Too often, people defend current police traffic practices based on supposed ‘evidence’ of effectiveness, but these are often small-scale analyses that do not show lasting effect of improved traffic safety,” said Leah Shahum, founder and director of the Vision Zero Network. “This new study exposes those shortcomings and looks at national-scale data to determine that state traffic-patrol stops are not effective in improving traffic safety.

https://usa.streetsblog.org/2021/07/14/study-police-stops-dont-stop-car-crashes/

And the authors of this study recommend policy changes that mirror those of vision zero (a policy that has been proven to greatly reduce serious injury crashes).

“Given the magnitude of public-health crisis related to injuries and deaths sustained by [motor vehicle crashes], directing scarce resources to effective strategies such as rural and urban infrastructural changes, motor-vehicle modifications with advanced lifesaving technology, community-based safety initiatives, improved access to health care, or prioritizing trauma system and improved trauma care is imperative…”

Watts
Watts
1 month ago
Reply to  soren

I support infrastructure changes to improve safety. I support automated enforcement (with the proper privacy protective legal framework). I support in person traffic enforcement.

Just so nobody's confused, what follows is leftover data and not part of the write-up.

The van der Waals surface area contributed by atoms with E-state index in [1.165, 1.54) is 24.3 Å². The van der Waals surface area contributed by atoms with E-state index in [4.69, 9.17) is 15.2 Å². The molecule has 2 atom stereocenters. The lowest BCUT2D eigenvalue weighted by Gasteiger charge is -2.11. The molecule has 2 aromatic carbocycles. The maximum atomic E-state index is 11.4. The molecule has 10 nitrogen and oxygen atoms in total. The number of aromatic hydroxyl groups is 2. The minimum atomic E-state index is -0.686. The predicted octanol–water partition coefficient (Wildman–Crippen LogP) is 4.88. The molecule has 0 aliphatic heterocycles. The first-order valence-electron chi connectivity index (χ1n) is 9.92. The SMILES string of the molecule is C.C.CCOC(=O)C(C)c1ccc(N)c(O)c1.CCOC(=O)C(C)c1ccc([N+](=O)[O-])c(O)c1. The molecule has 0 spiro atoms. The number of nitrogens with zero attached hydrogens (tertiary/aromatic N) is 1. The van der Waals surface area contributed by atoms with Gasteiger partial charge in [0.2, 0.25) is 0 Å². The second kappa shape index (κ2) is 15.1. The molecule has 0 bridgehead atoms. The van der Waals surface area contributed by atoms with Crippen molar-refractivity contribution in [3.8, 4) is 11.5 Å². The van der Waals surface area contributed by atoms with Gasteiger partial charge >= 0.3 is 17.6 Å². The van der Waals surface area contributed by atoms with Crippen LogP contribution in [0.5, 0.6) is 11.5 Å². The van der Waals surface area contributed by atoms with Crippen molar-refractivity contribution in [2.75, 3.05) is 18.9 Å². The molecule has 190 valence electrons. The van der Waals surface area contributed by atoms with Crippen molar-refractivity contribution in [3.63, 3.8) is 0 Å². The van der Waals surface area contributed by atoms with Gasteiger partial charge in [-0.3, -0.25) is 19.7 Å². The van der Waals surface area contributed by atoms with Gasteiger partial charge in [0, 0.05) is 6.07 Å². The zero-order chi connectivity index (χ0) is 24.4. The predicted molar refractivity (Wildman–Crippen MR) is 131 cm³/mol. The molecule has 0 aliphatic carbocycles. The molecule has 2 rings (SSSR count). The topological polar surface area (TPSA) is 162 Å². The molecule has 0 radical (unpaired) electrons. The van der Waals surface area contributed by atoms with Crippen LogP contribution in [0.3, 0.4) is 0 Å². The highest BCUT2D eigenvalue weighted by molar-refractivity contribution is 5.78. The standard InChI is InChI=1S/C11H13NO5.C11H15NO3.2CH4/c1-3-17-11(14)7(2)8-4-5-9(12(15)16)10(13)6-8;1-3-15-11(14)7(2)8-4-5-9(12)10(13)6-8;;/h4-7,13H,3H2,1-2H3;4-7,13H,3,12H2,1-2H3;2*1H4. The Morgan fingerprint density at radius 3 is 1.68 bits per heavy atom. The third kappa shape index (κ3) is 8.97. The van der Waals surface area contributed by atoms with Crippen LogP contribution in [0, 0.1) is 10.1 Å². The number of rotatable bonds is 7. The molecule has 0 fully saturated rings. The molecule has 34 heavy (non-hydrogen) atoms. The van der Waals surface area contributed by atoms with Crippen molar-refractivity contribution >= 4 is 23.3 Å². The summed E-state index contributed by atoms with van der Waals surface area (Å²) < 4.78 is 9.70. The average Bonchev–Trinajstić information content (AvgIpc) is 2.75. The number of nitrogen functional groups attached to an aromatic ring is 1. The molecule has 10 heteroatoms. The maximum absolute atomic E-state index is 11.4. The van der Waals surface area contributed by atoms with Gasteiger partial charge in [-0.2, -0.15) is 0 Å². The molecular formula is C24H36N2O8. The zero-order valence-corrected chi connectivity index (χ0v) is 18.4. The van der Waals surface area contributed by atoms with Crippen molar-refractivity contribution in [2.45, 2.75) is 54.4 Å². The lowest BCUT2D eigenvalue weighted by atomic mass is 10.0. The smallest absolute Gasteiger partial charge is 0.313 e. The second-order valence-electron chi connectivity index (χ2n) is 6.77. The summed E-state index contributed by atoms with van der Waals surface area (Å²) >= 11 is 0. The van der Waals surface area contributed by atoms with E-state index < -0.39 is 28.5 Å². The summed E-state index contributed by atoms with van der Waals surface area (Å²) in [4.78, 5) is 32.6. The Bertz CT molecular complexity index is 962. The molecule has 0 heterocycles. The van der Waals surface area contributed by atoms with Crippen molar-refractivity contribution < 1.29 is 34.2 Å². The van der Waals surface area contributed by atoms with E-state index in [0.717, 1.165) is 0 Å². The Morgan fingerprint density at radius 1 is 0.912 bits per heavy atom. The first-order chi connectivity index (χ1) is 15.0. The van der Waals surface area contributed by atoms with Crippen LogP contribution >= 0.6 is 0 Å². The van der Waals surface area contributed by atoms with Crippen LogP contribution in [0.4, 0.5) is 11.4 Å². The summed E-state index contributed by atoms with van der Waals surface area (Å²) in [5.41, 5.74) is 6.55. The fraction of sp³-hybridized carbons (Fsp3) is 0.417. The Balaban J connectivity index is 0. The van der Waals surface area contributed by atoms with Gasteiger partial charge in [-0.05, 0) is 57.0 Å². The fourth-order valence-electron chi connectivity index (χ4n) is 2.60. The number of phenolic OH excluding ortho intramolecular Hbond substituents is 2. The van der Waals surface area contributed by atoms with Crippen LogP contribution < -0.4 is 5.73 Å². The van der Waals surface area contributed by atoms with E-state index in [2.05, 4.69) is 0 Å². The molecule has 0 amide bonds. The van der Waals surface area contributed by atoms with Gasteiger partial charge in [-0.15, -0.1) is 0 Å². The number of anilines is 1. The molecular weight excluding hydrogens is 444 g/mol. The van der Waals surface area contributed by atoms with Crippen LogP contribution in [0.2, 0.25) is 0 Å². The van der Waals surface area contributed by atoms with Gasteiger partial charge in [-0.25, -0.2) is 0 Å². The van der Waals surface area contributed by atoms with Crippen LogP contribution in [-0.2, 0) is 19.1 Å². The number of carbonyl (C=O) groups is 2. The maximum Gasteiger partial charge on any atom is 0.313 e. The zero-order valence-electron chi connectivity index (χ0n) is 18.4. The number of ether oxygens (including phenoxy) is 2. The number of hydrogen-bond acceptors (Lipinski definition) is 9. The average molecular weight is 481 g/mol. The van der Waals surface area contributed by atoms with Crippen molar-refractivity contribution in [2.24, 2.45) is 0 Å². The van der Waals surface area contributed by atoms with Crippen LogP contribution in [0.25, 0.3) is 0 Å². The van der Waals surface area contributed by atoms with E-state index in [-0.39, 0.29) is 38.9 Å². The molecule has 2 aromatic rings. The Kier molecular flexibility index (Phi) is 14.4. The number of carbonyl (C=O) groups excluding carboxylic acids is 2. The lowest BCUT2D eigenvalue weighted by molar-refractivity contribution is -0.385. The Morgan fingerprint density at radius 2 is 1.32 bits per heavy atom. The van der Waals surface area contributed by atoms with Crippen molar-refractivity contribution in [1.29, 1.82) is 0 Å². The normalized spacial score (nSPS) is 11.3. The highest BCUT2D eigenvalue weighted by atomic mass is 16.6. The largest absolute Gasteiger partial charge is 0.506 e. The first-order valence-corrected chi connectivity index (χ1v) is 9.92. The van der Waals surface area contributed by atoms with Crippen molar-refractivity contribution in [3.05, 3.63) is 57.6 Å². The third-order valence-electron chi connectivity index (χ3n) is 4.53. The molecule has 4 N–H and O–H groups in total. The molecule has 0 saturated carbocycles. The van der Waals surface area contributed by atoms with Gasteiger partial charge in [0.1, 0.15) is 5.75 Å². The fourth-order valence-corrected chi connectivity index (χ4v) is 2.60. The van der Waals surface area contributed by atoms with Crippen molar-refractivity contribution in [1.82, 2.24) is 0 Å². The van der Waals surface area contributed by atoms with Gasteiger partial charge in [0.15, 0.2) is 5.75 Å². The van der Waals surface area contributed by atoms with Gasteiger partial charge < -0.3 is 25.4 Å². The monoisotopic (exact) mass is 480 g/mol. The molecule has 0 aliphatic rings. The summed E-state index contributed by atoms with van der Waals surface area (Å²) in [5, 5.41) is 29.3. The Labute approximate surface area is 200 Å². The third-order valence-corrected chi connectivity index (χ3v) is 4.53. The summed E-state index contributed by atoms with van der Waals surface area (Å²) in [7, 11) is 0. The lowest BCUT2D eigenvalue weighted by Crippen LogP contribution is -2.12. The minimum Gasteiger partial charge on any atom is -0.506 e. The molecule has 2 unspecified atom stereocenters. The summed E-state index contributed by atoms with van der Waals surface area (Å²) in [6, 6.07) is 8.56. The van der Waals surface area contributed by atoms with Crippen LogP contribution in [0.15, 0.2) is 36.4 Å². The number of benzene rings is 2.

Don’t think we have the luxury of choosing only one approach. The situation is so dire we need all hands on deck.

soren
soren
1 month ago
Reply to  Watts

I support automated enforcement as long as it does not disproportionately target marginalized communities. This would be very easy to avoid but given this city’s track record I expect any additional automated enforcement to be clustered in marginalized communities.

Lisa Caballero (Assistant Editor)
Editor
Reply to  soren

Happy new year Soren!

Here’s a dilemma. I haven’t looked at the maps for a while, but what I remember is that high crash corridors associate closely with low income areas. So much so that I have often wondered if real estate/rent prices could be used as a very granular proxy for road safety.

I’m not saying that driving behavior associates with wealth, I’m saying that given the choice that money allows, people choose not to live on or near dangerous roads.

Currently the speed cameras are placed on high crash corridors.

soren